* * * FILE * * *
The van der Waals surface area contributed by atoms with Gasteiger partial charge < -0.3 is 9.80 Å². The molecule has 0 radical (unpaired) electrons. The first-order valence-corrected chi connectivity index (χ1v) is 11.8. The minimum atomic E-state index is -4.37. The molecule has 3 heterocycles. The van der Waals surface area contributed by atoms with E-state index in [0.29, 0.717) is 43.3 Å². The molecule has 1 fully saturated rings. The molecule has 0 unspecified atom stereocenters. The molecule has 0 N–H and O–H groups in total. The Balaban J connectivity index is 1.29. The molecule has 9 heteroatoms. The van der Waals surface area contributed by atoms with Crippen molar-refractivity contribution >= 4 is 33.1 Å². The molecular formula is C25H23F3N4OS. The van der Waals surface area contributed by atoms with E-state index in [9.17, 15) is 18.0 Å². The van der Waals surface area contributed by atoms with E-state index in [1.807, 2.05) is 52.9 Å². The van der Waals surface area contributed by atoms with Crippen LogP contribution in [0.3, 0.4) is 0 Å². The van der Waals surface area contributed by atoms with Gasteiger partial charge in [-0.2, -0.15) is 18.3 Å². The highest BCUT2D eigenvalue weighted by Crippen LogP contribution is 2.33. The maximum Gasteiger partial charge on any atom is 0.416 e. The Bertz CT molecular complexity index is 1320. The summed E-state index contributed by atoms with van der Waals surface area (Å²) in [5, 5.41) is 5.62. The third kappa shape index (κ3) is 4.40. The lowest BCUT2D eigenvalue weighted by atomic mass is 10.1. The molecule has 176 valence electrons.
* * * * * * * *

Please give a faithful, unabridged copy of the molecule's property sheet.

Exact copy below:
The van der Waals surface area contributed by atoms with Gasteiger partial charge < -0.3 is 9.80 Å². The molecule has 0 radical (unpaired) electrons. The first-order valence-corrected chi connectivity index (χ1v) is 11.8. The minimum atomic E-state index is -4.37. The molecule has 3 heterocycles. The van der Waals surface area contributed by atoms with E-state index in [0.29, 0.717) is 43.3 Å². The molecule has 1 fully saturated rings. The molecule has 0 unspecified atom stereocenters. The molecule has 0 N–H and O–H groups in total. The Balaban J connectivity index is 1.29. The molecule has 9 heteroatoms. The van der Waals surface area contributed by atoms with Crippen molar-refractivity contribution >= 4 is 33.1 Å². The molecular formula is C25H23F3N4OS. The van der Waals surface area contributed by atoms with E-state index in [9.17, 15) is 18.0 Å². The van der Waals surface area contributed by atoms with E-state index in [1.807, 2.05) is 52.9 Å². The van der Waals surface area contributed by atoms with Crippen LogP contribution in [0.3, 0.4) is 0 Å². The van der Waals surface area contributed by atoms with Gasteiger partial charge in [-0.2, -0.15) is 18.3 Å². The highest BCUT2D eigenvalue weighted by Crippen LogP contribution is 2.33. The maximum Gasteiger partial charge on any atom is 0.416 e. The Bertz CT molecular complexity index is 1320. The summed E-state index contributed by atoms with van der Waals surface area (Å²) in [5, 5.41) is 5.62. The third kappa shape index (κ3) is 4.40. The lowest BCUT2D eigenvalue weighted by atomic mass is 10.1. The molecule has 176 valence electrons.